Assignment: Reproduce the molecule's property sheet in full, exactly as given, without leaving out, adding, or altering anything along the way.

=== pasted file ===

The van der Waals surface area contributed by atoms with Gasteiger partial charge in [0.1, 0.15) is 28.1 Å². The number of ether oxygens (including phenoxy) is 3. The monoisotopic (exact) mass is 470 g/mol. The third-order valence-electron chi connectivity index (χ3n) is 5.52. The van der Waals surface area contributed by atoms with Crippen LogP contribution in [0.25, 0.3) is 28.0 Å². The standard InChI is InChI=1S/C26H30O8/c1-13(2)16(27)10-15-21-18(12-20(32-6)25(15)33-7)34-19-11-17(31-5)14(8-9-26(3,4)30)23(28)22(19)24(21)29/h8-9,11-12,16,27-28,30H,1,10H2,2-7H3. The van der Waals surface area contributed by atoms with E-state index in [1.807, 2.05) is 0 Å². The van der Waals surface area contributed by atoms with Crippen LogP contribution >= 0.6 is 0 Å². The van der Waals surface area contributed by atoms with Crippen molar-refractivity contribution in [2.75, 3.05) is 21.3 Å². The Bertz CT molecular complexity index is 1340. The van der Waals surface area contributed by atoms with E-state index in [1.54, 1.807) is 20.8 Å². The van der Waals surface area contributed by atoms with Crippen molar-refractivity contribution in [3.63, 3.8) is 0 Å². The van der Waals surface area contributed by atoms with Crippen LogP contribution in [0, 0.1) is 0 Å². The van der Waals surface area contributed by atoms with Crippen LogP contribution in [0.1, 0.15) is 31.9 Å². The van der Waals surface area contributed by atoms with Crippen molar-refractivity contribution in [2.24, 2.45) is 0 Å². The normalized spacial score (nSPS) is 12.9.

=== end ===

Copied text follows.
The van der Waals surface area contributed by atoms with Gasteiger partial charge in [0.1, 0.15) is 28.1 Å². The number of ether oxygens (including phenoxy) is 3. The monoisotopic (exact) mass is 470 g/mol. The third-order valence-electron chi connectivity index (χ3n) is 5.52. The van der Waals surface area contributed by atoms with Crippen LogP contribution in [0.25, 0.3) is 28.0 Å². The standard InChI is InChI=1S/C26H30O8/c1-13(2)16(27)10-15-21-18(12-20(32-6)25(15)33-7)34-19-11-17(31-5)14(8-9-26(3,4)30)23(28)22(19)24(21)29/h8-9,11-12,16,27-28,30H,1,10H2,2-7H3. The van der Waals surface area contributed by atoms with E-state index in [1.807, 2.05) is 0 Å². The van der Waals surface area contributed by atoms with Crippen LogP contribution >= 0.6 is 0 Å². The van der Waals surface area contributed by atoms with Crippen molar-refractivity contribution in [2.75, 3.05) is 21.3 Å². The Bertz CT molecular complexity index is 1340. The van der Waals surface area contributed by atoms with E-state index in [1.54, 1.807) is 20.8 Å². The van der Waals surface area contributed by atoms with Crippen molar-refractivity contribution in [3.63, 3.8) is 0 Å². The van der Waals surface area contributed by atoms with Crippen LogP contribution in [0, 0.1) is 0 Å². The van der Waals surface area contributed by atoms with Crippen LogP contribution in [0.1, 0.15) is 31.9 Å². The van der Waals surface area contributed by atoms with Crippen molar-refractivity contribution in [2.24, 2.45) is 0 Å². The normalized spacial score (nSPS) is 12.9.